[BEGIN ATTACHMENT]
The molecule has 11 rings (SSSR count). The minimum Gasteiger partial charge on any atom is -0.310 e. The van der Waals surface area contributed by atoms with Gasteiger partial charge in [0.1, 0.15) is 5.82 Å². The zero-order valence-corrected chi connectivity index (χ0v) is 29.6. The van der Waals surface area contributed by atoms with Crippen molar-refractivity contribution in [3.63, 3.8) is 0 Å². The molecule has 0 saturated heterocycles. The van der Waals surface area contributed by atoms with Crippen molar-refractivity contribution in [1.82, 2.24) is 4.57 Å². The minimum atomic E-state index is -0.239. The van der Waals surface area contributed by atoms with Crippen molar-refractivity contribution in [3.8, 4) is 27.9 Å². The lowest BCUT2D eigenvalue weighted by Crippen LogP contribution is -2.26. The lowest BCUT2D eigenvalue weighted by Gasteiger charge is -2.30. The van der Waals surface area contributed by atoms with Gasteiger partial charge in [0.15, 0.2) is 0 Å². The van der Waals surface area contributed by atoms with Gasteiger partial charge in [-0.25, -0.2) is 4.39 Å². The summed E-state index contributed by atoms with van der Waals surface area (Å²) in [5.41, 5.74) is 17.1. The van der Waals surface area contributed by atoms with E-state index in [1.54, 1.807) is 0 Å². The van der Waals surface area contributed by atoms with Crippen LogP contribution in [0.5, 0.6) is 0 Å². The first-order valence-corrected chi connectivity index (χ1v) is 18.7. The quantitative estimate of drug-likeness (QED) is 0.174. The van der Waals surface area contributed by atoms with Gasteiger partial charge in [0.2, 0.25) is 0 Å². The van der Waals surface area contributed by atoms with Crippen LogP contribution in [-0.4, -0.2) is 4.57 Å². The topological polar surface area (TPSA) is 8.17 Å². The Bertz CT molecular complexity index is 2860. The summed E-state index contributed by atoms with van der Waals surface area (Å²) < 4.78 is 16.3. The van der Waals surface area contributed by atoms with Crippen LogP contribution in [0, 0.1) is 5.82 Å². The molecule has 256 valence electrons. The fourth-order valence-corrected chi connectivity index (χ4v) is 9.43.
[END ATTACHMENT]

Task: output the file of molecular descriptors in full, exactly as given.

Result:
The molecule has 11 rings (SSSR count). The minimum Gasteiger partial charge on any atom is -0.310 e. The van der Waals surface area contributed by atoms with Gasteiger partial charge in [0.1, 0.15) is 5.82 Å². The zero-order valence-corrected chi connectivity index (χ0v) is 29.6. The van der Waals surface area contributed by atoms with Crippen molar-refractivity contribution in [3.63, 3.8) is 0 Å². The molecule has 0 saturated heterocycles. The van der Waals surface area contributed by atoms with Crippen molar-refractivity contribution in [1.82, 2.24) is 4.57 Å². The minimum atomic E-state index is -0.239. The van der Waals surface area contributed by atoms with Crippen molar-refractivity contribution in [3.8, 4) is 27.9 Å². The lowest BCUT2D eigenvalue weighted by Crippen LogP contribution is -2.26. The lowest BCUT2D eigenvalue weighted by Gasteiger charge is -2.30. The van der Waals surface area contributed by atoms with Gasteiger partial charge in [0.15, 0.2) is 0 Å². The van der Waals surface area contributed by atoms with Gasteiger partial charge in [-0.25, -0.2) is 4.39 Å². The summed E-state index contributed by atoms with van der Waals surface area (Å²) in [5.41, 5.74) is 17.1. The van der Waals surface area contributed by atoms with E-state index in [1.54, 1.807) is 0 Å². The van der Waals surface area contributed by atoms with Crippen LogP contribution in [0.5, 0.6) is 0 Å². The first-order valence-corrected chi connectivity index (χ1v) is 18.7. The quantitative estimate of drug-likeness (QED) is 0.174. The van der Waals surface area contributed by atoms with Gasteiger partial charge in [0.2, 0.25) is 0 Å². The van der Waals surface area contributed by atoms with Crippen LogP contribution in [-0.4, -0.2) is 4.57 Å². The topological polar surface area (TPSA) is 8.17 Å². The Bertz CT molecular complexity index is 2860. The summed E-state index contributed by atoms with van der Waals surface area (Å²) < 4.78 is 16.3. The van der Waals surface area contributed by atoms with Crippen LogP contribution in [0, 0.1) is 5.82 Å². The molecule has 256 valence electrons. The fourth-order valence-corrected chi connectivity index (χ4v) is 9.43.